Olympian Shalane Flanagan made a name for herself as a cookbook author back in 2016, when she and her former UNC cross-country teammate Elyse Kopecky co-authored Run Fast. Eat Slow., a New York Times bestseller that won over readers with its 256 pages of nourishing and delicious healthy recipes designed specifically for athletes.
Since then, Flanagan has managed not only to train for, and win the 2017 New York City Marathon, but also to co-author another cookbook with Kopecky. And although the new book, Run Fast. Cook Fast. Eat Slow. is packed with more than 100 recipes, it’s actually so much more than just a cookbook.
“We wanted to give people a glimpse into our lifestyles,” Flanagan said. “I think there was a desire to find out more about Elyse and me beyond food—that really inspired us to share just a little bit more about ourselves and specifically what we do on a daily basis.”
Tucked between pages of mouth-watering recipes, are race tips, active recovery stretches, Flanagan’s very own strength routine, and plenty of photos that will inspire readers to lace up their running shoes. “It’s a fun mix of epic photos of me in New York that I’m super pumped to share; some really beautiful photos of me training in St. Moritz, Switzerland; and Elyse and me hiking,” Flanagan said. “There’s great variety. I think it’s going to be a fun, inspiring book for people to pick up and look through even if they don’t want to cook something.”
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But for those who do want to cook, the book also offers plenty of cooking advice—such as budget suggestions and time-saving tips and tools—alongside “real food stories” in which Flanagan and Kopecky discuss their relationships with food, particularly their challenges to understand that fat is a necessary part of a healthy runner’s diet.
The ideas and recipes for Run Fast. Cook Fast. Eat Slow. began to evolve during the Run Fast. Eat Slow. book tour. “People were saying how busy their lives were,” Flanagan remembered. “Everyone is leading these extremely busy lifestyles and trying to make sure they skill get in good, delicious, healthy food.” So Flanagan and Kopecky—who realized they were leading these hectic lifestyles, too—decided to focus on quick, easy, delicious recipes that used minimal ingredients. “It benefits us, too, to create these recipes,” Flanagan shared. “At various points of the year we can spend more time in the kitchen, and at other times we can’t.”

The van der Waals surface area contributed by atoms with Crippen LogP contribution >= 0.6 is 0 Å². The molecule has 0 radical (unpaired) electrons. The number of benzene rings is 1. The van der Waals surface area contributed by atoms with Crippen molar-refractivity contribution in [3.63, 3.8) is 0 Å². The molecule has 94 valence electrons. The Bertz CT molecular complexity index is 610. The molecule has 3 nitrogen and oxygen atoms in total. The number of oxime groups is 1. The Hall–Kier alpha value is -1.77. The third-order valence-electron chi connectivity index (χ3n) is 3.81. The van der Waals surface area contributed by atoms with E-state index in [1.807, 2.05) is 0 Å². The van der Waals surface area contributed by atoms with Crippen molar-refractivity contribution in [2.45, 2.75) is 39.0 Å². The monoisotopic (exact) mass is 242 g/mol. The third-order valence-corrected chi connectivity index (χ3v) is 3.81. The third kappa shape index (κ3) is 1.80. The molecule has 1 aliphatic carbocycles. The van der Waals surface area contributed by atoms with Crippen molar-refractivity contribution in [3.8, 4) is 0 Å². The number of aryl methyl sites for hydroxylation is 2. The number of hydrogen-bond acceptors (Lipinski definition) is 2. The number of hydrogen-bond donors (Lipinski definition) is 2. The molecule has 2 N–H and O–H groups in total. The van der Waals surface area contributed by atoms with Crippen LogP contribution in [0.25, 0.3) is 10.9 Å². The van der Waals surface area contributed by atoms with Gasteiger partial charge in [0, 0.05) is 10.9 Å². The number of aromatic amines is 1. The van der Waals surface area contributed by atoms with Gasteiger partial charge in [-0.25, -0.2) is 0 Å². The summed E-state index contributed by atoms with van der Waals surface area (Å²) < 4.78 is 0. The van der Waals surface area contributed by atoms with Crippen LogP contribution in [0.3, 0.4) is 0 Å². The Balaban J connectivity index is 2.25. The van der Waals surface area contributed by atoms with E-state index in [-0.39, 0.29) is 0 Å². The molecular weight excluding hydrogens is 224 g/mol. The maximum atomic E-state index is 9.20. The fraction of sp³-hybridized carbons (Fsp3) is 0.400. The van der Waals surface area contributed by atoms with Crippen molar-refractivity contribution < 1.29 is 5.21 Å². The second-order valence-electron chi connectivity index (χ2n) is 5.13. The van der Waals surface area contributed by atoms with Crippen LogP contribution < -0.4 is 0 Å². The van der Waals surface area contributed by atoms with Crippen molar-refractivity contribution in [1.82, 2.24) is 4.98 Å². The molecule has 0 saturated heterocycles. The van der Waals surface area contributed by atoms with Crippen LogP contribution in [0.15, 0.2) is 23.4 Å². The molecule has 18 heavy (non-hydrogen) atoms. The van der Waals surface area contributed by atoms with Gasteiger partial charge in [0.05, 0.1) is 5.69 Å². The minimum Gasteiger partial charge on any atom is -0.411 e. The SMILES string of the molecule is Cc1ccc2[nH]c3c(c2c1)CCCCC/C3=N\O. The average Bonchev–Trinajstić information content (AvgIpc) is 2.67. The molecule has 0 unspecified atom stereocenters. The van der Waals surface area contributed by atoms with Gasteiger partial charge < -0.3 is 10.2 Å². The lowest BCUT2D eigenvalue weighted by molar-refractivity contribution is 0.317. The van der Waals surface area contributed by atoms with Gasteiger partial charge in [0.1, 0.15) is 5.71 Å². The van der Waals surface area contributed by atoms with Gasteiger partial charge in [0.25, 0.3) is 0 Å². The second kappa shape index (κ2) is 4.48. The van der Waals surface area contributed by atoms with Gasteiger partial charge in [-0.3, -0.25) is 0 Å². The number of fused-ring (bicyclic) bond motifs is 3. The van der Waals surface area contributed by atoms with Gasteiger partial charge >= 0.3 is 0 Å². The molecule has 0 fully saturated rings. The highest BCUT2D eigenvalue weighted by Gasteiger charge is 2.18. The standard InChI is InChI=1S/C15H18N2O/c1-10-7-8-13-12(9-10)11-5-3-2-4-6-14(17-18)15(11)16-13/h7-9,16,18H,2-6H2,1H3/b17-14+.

Here, Flanagan offers a few tips for eating healthy during those times when spending time in the kitchen might not be possible:
Traveling To A Race
Flanagan recently helped pace Shelby Houlihan to a new 5,000-meter American record—in Belgium, which is a long way from Flanagan’s home in Portland, Oregon. “When I travel, I always pack food for the airport because I never know if I’m going to get stuck in a situation where I’m getting hungry and there aren’t great resources of good food,” said Flanagan, noting that the coconut banana breakfast cookies and sweet potato breakfast cookies from her books are not only delicious but also travel really well.
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Big races, such as the New York City Marathon, typically have food available for elite athletes. “They already know that probably 50 percent of the athletes are going to want oatmeal that morning, and so the oatmeal is already there,” Flanagan shared. “But if I go to a smaller race that doesn’t provide an elaborate spread for elite athletes, I for sure travel with my oats and figure out a way that I can make my breakfast in my hotel room.”
The night before a race, Flanagan typically eats rice, quinoa, pasta or sweet potatoes; some type of protein, such as fish, chicken, or steak; a salad; and a roll with butter. “Nothing too crazy,” she said. “I’ve never had a problem finding that kind of stuff; I’ll hit up a grocery store if I can’t find a restaurant that’s going to serve what I need.”
“I’m generally hungrier at altitude, so I always have extra snacks on hand,” Flanagan shared. “I also crave more carbohydrates, so the superhero muffins are really key.” These muffins, which were introduced in Run Fast. Eat Slow. have three new iterations in Run Fast. Cook Fast. Eat Slow. But baking at altitude can be tricky, Flanagan warns. “With the muffins, I’ll add a little more of the wet ingredients to make sure they don’t get dried out,” she said. “Or, I’ll pull them out of the oven a little sooner than I normally would, just to make sure they don’t get dry.”
Run Fast. Cook Fast. Eat Slow. is available August 14, 2018 and can be preordered on Amazon. “We think this is an even better book than the first one,” Flanagan said. “It’s hard when you know that something’s already really successful—how do you step it up a notch? But I feel like we did.”
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